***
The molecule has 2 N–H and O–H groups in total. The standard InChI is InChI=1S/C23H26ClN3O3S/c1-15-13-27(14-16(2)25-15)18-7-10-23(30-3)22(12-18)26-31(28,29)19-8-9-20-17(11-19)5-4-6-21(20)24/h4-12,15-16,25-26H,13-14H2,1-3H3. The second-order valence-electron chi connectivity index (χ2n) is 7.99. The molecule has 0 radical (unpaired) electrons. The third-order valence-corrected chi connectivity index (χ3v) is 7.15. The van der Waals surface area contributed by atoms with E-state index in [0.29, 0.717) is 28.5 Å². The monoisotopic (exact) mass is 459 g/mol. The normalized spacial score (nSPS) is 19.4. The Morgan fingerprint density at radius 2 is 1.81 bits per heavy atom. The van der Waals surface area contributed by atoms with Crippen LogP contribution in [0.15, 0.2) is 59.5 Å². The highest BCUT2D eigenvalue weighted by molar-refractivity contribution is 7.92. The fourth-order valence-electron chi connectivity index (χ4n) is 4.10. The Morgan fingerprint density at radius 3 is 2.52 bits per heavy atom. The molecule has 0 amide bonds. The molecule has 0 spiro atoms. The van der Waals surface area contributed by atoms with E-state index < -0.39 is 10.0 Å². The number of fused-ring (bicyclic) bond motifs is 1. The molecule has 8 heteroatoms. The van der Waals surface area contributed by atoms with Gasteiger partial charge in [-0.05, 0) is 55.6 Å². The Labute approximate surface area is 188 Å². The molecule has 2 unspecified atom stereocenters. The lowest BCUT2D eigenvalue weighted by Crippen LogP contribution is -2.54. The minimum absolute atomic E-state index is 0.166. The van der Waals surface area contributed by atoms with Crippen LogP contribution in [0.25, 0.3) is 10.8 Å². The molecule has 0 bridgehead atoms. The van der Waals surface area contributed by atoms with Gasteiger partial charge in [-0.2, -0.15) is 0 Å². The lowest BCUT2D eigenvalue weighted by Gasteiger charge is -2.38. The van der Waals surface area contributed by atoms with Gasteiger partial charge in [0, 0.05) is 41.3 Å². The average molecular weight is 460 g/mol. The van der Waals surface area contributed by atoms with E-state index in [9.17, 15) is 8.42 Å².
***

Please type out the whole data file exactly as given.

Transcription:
The molecule has 2 N–H and O–H groups in total. The standard InChI is InChI=1S/C23H26ClN3O3S/c1-15-13-27(14-16(2)25-15)18-7-10-23(30-3)22(12-18)26-31(28,29)19-8-9-20-17(11-19)5-4-6-21(20)24/h4-12,15-16,25-26H,13-14H2,1-3H3. The second-order valence-electron chi connectivity index (χ2n) is 7.99. The molecule has 0 radical (unpaired) electrons. The third-order valence-corrected chi connectivity index (χ3v) is 7.15. The van der Waals surface area contributed by atoms with E-state index in [0.29, 0.717) is 28.5 Å². The monoisotopic (exact) mass is 459 g/mol. The normalized spacial score (nSPS) is 19.4. The Morgan fingerprint density at radius 2 is 1.81 bits per heavy atom. The van der Waals surface area contributed by atoms with Crippen LogP contribution in [0.15, 0.2) is 59.5 Å². The highest BCUT2D eigenvalue weighted by molar-refractivity contribution is 7.92. The fourth-order valence-electron chi connectivity index (χ4n) is 4.10. The Morgan fingerprint density at radius 3 is 2.52 bits per heavy atom. The molecule has 0 amide bonds. The molecule has 0 spiro atoms. The van der Waals surface area contributed by atoms with E-state index < -0.39 is 10.0 Å². The number of fused-ring (bicyclic) bond motifs is 1. The molecule has 8 heteroatoms. The van der Waals surface area contributed by atoms with Gasteiger partial charge in [-0.05, 0) is 55.6 Å². The Labute approximate surface area is 188 Å². The molecule has 2 unspecified atom stereocenters. The lowest BCUT2D eigenvalue weighted by Crippen LogP contribution is -2.54. The minimum absolute atomic E-state index is 0.166. The van der Waals surface area contributed by atoms with Crippen LogP contribution in [0.25, 0.3) is 10.8 Å². The molecule has 0 bridgehead atoms. The van der Waals surface area contributed by atoms with Gasteiger partial charge in [-0.2, -0.15) is 0 Å². The lowest BCUT2D eigenvalue weighted by Gasteiger charge is -2.38. The van der Waals surface area contributed by atoms with Gasteiger partial charge in [0, 0.05) is 41.3 Å². The average molecular weight is 460 g/mol. The van der Waals surface area contributed by atoms with E-state index in [9.17, 15) is 8.42 Å².